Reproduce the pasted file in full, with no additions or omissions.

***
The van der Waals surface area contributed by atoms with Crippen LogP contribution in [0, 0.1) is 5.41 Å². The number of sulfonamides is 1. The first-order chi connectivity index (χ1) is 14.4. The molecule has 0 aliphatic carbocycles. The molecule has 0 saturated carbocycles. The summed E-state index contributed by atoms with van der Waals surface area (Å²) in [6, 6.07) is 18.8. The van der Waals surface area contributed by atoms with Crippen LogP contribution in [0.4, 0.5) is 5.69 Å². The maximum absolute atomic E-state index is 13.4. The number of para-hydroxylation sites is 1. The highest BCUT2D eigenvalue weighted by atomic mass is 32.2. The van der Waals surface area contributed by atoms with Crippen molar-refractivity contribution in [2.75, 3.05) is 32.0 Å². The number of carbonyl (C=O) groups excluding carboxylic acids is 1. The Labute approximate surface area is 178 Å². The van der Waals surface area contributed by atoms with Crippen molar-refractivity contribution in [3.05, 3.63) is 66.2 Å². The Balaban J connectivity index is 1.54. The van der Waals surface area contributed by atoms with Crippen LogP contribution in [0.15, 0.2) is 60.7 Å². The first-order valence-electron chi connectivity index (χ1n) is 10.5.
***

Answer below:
The van der Waals surface area contributed by atoms with Crippen LogP contribution in [0, 0.1) is 5.41 Å². The number of sulfonamides is 1. The first-order chi connectivity index (χ1) is 14.4. The molecule has 0 aliphatic carbocycles. The molecule has 0 saturated carbocycles. The summed E-state index contributed by atoms with van der Waals surface area (Å²) in [6, 6.07) is 18.8. The van der Waals surface area contributed by atoms with Crippen LogP contribution in [0.4, 0.5) is 5.69 Å². The maximum absolute atomic E-state index is 13.4. The number of para-hydroxylation sites is 1. The highest BCUT2D eigenvalue weighted by atomic mass is 32.2. The van der Waals surface area contributed by atoms with Crippen molar-refractivity contribution in [2.75, 3.05) is 32.0 Å². The number of carbonyl (C=O) groups excluding carboxylic acids is 1. The Labute approximate surface area is 178 Å². The van der Waals surface area contributed by atoms with Crippen molar-refractivity contribution in [3.05, 3.63) is 66.2 Å². The Balaban J connectivity index is 1.54. The van der Waals surface area contributed by atoms with Crippen LogP contribution in [0.15, 0.2) is 60.7 Å². The first-order valence-electron chi connectivity index (χ1n) is 10.5.